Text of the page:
A team of hard-line tax thinkers under the leadership of Treasury Secretary Regan drafted the proposal without any political input. They achieved the lowest rates of up to 35% instead of 50% by slaughtering or mutilating a herd of sacred cows – exclusion for unemployment and disability, exclusion for prizes and awards, deduction for national and local taxes, charitable deductions , deductions for travel, meals and entertainment expenses, credit for political contribution and withholding for the presidential campaign, deduction for adoption expenses, energy tax credits, percentage depletion, intangible drilling costs, mineral exploration lasts, tax exemption for credit unions, exemption from internal accumulation of life insurance and annuity value, building rehabilitation credits.

Some of the proposals that would have resulted in a cleaner tax system have given up on revenue. There was a proposal for C corporations to deduct dividends to the extent that they came from income that had been subject to corporation tax. Some business executives weren’t too excited about the “hiatus” as it could put pressure on them to pay more dividends. The indexing of various fixed assets and inventory was also a loss of revenue. And there really was no kind of riding. So that was one of the first things that was rejected when serious negotiations started.

Can we ever have real tax reform?

The Tax Reform Act of 1986 was a great success and it was truly a step towards a more rational tax system. But what happened? It turns out that using the tax code as an instrument of social and economic policy is just too tempting. It sounds too much like a free lunch. And any special arrangement will have a fierce constituency. Whenever the notion of tax reform is raised, it is supported in general and attacked in particular. In 2013, I wrote the generic response that follows calls for tax reform:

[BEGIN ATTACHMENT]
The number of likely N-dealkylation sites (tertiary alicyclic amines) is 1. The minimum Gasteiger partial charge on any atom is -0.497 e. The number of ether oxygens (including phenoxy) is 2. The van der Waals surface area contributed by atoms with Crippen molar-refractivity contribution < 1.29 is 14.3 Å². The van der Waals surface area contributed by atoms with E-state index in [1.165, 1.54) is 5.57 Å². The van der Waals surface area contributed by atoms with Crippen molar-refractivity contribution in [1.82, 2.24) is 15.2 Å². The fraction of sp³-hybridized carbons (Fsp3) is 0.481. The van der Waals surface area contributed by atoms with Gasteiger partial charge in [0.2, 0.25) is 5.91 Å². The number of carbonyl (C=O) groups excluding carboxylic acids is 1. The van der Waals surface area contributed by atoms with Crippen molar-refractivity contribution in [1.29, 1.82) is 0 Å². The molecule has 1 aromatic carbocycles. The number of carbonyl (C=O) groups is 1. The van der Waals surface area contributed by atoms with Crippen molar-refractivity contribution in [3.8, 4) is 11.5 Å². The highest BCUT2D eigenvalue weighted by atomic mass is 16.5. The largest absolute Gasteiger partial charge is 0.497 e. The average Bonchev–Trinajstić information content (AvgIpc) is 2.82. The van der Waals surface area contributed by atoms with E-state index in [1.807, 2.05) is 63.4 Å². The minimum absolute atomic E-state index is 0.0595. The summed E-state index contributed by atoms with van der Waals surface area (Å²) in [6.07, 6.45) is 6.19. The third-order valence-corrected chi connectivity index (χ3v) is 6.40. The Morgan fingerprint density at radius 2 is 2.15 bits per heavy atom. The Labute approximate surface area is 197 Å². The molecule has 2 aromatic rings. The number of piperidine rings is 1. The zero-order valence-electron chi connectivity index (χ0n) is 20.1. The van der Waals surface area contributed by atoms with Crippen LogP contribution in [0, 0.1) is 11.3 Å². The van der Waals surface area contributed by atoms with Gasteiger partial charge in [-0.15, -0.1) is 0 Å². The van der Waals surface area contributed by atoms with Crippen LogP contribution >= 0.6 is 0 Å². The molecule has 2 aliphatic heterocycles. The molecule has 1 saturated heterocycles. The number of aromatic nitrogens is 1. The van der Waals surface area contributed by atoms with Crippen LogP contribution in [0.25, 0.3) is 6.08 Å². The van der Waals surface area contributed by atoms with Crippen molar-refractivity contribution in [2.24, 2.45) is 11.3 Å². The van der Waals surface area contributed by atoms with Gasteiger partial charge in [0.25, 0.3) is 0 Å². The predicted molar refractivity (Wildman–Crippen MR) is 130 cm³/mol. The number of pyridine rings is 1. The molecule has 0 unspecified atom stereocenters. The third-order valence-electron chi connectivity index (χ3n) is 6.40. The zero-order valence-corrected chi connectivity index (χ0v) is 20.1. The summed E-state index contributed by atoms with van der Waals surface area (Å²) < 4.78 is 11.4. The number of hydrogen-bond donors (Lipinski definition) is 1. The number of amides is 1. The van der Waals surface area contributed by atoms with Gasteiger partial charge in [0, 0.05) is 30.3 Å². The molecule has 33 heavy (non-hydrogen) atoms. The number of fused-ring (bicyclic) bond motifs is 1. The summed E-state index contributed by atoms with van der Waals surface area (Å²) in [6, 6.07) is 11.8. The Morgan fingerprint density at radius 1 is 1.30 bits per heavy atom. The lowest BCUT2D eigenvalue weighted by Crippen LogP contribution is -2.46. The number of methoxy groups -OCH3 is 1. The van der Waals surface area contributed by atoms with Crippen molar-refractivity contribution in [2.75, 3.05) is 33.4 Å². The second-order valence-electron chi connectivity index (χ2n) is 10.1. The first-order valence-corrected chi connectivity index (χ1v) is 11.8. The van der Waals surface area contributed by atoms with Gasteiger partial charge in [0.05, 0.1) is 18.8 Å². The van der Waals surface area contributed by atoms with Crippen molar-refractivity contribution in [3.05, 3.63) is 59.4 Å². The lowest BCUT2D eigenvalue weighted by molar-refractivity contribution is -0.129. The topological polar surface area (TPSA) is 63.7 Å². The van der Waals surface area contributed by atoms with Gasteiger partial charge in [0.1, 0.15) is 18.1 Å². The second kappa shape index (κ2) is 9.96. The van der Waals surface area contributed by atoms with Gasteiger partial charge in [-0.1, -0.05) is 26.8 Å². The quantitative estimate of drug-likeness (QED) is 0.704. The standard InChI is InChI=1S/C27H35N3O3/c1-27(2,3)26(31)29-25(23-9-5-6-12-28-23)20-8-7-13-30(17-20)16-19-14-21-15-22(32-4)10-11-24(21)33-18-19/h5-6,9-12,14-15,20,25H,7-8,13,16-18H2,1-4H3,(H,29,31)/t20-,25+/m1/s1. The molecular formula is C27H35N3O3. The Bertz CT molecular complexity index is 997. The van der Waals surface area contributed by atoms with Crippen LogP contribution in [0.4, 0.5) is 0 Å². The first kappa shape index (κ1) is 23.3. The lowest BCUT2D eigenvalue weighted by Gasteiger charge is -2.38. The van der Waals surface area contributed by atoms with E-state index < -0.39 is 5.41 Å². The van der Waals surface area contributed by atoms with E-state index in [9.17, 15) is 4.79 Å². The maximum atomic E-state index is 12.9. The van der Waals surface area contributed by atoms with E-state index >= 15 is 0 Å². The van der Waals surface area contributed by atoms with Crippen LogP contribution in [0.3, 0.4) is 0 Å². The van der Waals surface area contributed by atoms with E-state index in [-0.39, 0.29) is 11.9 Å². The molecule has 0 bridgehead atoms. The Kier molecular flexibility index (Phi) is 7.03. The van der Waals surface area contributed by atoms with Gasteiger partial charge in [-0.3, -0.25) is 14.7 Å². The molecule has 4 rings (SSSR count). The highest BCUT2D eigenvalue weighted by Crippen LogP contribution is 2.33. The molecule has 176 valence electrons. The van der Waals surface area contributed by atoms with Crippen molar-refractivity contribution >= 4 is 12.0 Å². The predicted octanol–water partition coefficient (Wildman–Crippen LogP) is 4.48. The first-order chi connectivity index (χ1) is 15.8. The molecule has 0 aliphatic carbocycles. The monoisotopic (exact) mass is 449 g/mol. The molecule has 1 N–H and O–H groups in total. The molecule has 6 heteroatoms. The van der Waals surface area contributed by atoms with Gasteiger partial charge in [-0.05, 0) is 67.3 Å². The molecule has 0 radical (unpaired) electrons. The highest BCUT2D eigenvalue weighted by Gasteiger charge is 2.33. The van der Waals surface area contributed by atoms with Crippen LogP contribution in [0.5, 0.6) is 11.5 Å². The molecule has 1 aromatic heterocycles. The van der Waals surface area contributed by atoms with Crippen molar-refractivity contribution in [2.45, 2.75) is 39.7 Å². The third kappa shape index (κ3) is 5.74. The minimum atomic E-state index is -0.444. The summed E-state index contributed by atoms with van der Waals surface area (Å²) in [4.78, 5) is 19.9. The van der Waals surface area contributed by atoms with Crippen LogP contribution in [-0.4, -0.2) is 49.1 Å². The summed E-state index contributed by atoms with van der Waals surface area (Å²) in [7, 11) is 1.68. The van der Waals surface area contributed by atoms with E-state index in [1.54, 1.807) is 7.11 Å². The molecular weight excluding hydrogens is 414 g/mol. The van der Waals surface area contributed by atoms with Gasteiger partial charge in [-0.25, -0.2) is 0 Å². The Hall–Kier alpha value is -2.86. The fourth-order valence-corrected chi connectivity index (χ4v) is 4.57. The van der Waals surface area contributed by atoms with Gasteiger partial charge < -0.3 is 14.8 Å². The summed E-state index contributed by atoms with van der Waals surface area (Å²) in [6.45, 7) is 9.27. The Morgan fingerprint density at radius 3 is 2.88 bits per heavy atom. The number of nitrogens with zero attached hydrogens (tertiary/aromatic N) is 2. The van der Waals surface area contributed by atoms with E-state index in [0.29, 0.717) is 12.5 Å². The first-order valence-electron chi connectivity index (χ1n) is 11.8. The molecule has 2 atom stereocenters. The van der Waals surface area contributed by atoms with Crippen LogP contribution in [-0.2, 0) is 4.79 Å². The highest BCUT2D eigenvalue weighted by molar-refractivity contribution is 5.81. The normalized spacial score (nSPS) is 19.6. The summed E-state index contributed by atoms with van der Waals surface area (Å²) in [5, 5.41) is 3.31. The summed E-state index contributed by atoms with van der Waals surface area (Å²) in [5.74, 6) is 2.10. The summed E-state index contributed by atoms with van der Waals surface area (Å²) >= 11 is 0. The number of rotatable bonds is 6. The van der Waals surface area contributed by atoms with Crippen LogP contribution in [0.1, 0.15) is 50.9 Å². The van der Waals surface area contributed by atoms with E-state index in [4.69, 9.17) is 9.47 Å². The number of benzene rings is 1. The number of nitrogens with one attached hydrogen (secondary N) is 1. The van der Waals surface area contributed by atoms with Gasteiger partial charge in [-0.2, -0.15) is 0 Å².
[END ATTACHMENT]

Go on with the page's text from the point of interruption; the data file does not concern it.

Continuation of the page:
Comprehensive tax reform and simplification is a fantastic idea. We here at the ABC Coalition for DEF love the idea that you are working on it and we totally support you. Of course, we’re sure you know DEF is essential to the American way of life and to the health, safety, and well-being of the world. We just want to remind you that the GHI deduction and JKL credit play a vital role in supporting DEF. So when doing your simplification, don’t even think about playing around with the GHI deduction and the JKL credit. In fact, you should probably beef them up a bit and deal with the MNO exemption that we requested. Other than that, take away those special tax breaks and give us a simpler code.

Won’t you come back Bill Bradley?

The 1986 Congress was like Isildur having the power to destroy the One Ring and refusing to do so. Using the Internal Revenue Code to do anything other than raise necessary revenue is inherently corrupt, I was happy to find that former Senator Bradley is still with us. I contacted his office, but got no response. Maybe we need him to come back. He hasn’t recently performed a one-man show on his life. Maybe he can add another chapter. We can see in this room that he is still thinking about what is required.